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The project is designed to reduce the amount of marine litter in our seas by physically removing it and to highlight the importance of good waste management amongst the fleet. Fishing for Litter is a simple idea. Participating vessels are given hardwearing bags to collect marine litter that is caught in their nets during their normal fishing activities.
Filled bags are deposited in participating harbours on the quayside where they are moved by harbour staff to a dedicated skip or bin for disposal. Operational or galley waste generated on board, and hence the responsibility of the vessel, continues to go through established harbour waste management systems.
The project provides the bags and covers all waste costs.
The aim of the initiative was to clear the North Sea of litter, by providing bags to bring ashore litter that was gathered in nets as part of fishing activities and disposing of it responsibly on land.
Pilot schemes, operated by KIMO International, were run as part of the Save the North Sea Project in Scotland, Sweden, Netherlands and Denmark until 2005. The Scottish project was set up at this time and has remained active ever since. Fishing for Litter South West was set up in 2009 after fishing industry representatives from Cornwall approached KIMO UK to see if the project could be replicated in Cornwall and Devon.
KIMO continues to operate Fishing for Litter projects in the Netherlands, the Isle of Man, the Faroe Islands and the Baltic Sea. Affiliated pilot projects have also taken place in Milford Haven, Wales and Northern Ireland.
The European Marine Strategy Framework Directive requires member states to ensure that "Properties and quantities of marine litter do not cause harm to the coastal and marine environments" and notes that, "Fishing for Litter offers a tried and tested tool that can be used to both remove litter from the sea and raise awareness of the issue".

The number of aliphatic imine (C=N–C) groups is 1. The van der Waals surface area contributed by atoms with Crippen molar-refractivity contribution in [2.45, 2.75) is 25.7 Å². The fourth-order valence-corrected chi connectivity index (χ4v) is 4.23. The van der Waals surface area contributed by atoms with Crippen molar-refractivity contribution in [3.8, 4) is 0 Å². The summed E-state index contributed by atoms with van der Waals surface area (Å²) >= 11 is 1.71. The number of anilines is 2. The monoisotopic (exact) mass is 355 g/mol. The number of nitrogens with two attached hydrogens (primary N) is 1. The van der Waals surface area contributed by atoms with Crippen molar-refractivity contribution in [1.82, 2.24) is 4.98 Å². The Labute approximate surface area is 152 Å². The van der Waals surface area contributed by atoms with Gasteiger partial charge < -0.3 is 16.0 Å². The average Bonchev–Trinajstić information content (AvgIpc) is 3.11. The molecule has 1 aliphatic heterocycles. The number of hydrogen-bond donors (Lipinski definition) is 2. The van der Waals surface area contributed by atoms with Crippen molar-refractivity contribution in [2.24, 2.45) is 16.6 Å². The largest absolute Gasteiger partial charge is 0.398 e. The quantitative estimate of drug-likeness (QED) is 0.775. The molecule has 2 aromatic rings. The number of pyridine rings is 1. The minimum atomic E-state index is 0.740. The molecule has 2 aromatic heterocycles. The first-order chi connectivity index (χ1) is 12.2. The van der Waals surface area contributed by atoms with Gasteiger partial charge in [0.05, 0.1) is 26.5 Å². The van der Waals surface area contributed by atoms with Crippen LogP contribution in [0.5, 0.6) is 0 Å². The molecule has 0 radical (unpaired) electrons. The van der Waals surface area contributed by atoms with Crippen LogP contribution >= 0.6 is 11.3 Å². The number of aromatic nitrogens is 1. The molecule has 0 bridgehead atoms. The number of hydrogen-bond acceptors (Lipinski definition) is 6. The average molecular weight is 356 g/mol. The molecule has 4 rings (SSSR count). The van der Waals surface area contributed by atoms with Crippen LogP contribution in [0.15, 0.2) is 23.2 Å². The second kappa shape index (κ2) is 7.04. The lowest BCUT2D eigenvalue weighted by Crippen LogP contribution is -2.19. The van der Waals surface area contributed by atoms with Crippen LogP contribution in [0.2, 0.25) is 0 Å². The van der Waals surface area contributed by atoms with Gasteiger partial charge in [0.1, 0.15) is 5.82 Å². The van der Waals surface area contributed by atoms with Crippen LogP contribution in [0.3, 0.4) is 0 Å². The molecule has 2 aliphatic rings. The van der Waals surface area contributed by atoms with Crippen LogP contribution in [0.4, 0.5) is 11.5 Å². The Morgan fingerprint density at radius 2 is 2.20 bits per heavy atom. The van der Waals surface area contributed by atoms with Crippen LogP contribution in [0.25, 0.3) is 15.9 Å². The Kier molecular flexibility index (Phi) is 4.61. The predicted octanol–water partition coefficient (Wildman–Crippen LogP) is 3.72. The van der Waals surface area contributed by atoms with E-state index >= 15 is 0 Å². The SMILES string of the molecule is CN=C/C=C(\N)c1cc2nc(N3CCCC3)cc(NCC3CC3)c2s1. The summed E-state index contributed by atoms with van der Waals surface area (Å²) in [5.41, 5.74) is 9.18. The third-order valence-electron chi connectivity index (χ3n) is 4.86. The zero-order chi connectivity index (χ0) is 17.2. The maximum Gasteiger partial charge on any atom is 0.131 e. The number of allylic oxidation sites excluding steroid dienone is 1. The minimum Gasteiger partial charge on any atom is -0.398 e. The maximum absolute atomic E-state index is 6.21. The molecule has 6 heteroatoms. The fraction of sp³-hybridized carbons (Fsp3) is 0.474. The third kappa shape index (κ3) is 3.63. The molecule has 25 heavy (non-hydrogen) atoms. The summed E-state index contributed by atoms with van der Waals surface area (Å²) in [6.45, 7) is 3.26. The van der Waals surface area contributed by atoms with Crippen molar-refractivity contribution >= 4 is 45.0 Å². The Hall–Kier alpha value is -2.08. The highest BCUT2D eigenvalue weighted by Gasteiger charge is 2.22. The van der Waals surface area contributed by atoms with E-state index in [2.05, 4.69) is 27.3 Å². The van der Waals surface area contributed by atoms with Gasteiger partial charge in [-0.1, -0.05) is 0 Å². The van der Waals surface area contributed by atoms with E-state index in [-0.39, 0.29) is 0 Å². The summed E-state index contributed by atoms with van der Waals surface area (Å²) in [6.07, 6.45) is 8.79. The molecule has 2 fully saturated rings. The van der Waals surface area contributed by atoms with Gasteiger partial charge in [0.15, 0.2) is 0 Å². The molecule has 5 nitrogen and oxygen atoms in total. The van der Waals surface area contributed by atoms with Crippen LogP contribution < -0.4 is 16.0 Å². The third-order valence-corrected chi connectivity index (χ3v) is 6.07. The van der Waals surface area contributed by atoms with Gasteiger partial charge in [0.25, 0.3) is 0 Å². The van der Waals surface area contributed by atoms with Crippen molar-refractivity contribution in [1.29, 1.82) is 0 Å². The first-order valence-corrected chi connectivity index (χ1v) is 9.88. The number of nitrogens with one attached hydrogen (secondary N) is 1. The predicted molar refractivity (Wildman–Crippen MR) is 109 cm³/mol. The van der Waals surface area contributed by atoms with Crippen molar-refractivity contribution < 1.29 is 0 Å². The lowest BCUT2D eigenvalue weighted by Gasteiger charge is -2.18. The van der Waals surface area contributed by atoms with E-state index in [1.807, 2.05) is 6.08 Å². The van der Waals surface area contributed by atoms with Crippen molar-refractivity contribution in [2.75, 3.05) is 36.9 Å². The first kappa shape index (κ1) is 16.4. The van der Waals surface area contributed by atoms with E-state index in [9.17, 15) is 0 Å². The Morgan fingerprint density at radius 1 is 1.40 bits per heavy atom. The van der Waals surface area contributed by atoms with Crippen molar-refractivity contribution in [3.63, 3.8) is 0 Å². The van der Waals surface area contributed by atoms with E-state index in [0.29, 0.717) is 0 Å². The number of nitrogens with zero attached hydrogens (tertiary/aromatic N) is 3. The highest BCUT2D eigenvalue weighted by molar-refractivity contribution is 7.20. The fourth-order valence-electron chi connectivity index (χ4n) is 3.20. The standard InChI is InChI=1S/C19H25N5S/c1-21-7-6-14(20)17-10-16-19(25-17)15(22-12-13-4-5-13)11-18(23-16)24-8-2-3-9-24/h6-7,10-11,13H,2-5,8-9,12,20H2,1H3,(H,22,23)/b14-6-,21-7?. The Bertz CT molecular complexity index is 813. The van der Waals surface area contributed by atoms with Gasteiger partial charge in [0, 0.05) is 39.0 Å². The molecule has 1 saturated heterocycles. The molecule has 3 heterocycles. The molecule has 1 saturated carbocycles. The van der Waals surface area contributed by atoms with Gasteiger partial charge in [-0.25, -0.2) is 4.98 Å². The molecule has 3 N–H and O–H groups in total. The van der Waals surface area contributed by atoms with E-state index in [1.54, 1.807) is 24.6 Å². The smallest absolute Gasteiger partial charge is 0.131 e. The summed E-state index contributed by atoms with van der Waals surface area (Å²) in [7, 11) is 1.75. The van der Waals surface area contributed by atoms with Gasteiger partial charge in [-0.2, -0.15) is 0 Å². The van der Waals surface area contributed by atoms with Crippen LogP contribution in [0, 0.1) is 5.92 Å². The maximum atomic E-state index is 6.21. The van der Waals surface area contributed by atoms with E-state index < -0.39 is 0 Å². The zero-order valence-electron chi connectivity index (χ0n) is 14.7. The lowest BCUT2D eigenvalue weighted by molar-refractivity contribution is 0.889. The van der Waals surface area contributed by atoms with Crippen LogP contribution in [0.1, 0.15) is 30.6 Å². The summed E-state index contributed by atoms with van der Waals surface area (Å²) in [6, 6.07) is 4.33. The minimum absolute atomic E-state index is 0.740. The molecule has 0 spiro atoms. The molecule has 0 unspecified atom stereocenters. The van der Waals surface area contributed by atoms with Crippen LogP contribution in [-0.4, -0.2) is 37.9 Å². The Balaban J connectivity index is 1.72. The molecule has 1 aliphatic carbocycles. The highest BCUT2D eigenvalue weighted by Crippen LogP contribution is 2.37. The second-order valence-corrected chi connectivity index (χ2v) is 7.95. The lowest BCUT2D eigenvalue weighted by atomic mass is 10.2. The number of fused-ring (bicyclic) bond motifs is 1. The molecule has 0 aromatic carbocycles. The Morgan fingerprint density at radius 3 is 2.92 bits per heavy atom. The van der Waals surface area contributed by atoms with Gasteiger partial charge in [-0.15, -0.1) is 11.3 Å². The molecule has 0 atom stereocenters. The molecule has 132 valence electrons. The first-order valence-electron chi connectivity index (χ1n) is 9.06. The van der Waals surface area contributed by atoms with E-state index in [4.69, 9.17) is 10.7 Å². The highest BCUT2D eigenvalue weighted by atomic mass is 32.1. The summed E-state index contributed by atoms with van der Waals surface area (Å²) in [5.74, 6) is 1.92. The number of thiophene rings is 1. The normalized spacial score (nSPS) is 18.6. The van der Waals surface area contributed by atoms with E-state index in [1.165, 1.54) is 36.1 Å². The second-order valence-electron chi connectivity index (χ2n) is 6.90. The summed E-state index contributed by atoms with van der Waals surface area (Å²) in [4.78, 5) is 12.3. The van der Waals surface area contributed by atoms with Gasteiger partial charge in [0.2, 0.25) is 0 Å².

The OSPAR recommendation 2010/19 promotes the establishment of Fishing for Litter by Contracting parties and the recent OSPAR Marine Litter Regional Action Plan further recommends that it "Strengthen the existing OSPAR recommendation 2010/19 on the reduction of marine litter through implementation of fishing for litter initiatives."
Strategic Direction 1 of the recently published Scottish Marine Litter Strategy commits to "Promote the KIMO Fishing for Litter project, amongst ports not currently members of the scheme, and align with OSPAR recommendation to promote establishment of the scheme". While Strategic Direction 2 states it will "Expand KIMO Fishing for Litter initiative to contribute to a reduction in marine litter. Implement the OSPAR recommendation to promote the establishment of KIMO Fishing for Litter initiatives in fishing harbours and facilitate: The raising of awareness of the social, economic and ecological impacts of marine litter among fishermen and within the fishing industry; A change in waste management practices within the fishing industry; The direct removal of marine litter from the marine environment in the course of normal fishing activity".
For more information see www.kimointernational.org